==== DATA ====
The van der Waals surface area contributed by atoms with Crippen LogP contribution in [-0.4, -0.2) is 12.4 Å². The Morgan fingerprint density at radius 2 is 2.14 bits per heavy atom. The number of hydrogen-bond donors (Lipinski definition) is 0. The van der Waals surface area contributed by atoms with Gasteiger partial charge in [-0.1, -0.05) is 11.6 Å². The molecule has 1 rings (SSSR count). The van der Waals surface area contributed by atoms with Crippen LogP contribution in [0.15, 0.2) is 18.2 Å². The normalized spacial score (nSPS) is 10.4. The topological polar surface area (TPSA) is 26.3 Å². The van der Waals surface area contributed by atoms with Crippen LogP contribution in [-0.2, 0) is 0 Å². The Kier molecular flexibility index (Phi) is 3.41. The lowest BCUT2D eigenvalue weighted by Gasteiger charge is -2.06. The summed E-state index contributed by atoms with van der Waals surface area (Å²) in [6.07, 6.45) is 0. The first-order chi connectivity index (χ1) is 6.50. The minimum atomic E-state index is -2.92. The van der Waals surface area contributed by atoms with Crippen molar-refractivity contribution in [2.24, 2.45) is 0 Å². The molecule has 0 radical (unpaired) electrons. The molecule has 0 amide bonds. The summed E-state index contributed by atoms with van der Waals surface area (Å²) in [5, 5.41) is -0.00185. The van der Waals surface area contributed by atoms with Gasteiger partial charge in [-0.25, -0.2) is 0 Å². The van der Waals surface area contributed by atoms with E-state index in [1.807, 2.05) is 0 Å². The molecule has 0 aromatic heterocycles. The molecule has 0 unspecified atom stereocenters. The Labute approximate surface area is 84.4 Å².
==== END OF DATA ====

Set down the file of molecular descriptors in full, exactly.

The van der Waals surface area contributed by atoms with Crippen LogP contribution in [-0.4, -0.2) is 12.4 Å². The Morgan fingerprint density at radius 2 is 2.14 bits per heavy atom. The number of hydrogen-bond donors (Lipinski definition) is 0. The van der Waals surface area contributed by atoms with Gasteiger partial charge in [-0.1, -0.05) is 11.6 Å². The molecule has 1 rings (SSSR count). The van der Waals surface area contributed by atoms with Crippen LogP contribution in [0.15, 0.2) is 18.2 Å². The normalized spacial score (nSPS) is 10.4. The topological polar surface area (TPSA) is 26.3 Å². The van der Waals surface area contributed by atoms with Crippen LogP contribution in [-0.2, 0) is 0 Å². The Kier molecular flexibility index (Phi) is 3.41. The lowest BCUT2D eigenvalue weighted by Gasteiger charge is -2.06. The summed E-state index contributed by atoms with van der Waals surface area (Å²) in [6.07, 6.45) is 0. The first-order chi connectivity index (χ1) is 6.50. The minimum atomic E-state index is -2.92. The van der Waals surface area contributed by atoms with Crippen molar-refractivity contribution in [2.24, 2.45) is 0 Å². The molecule has 0 radical (unpaired) electrons. The molecule has 0 amide bonds. The summed E-state index contributed by atoms with van der Waals surface area (Å²) in [5, 5.41) is -0.00185. The van der Waals surface area contributed by atoms with Gasteiger partial charge in [-0.25, -0.2) is 0 Å². The van der Waals surface area contributed by atoms with E-state index in [1.807, 2.05) is 0 Å². The molecule has 0 aromatic heterocycles. The molecule has 0 unspecified atom stereocenters. The Labute approximate surface area is 84.4 Å².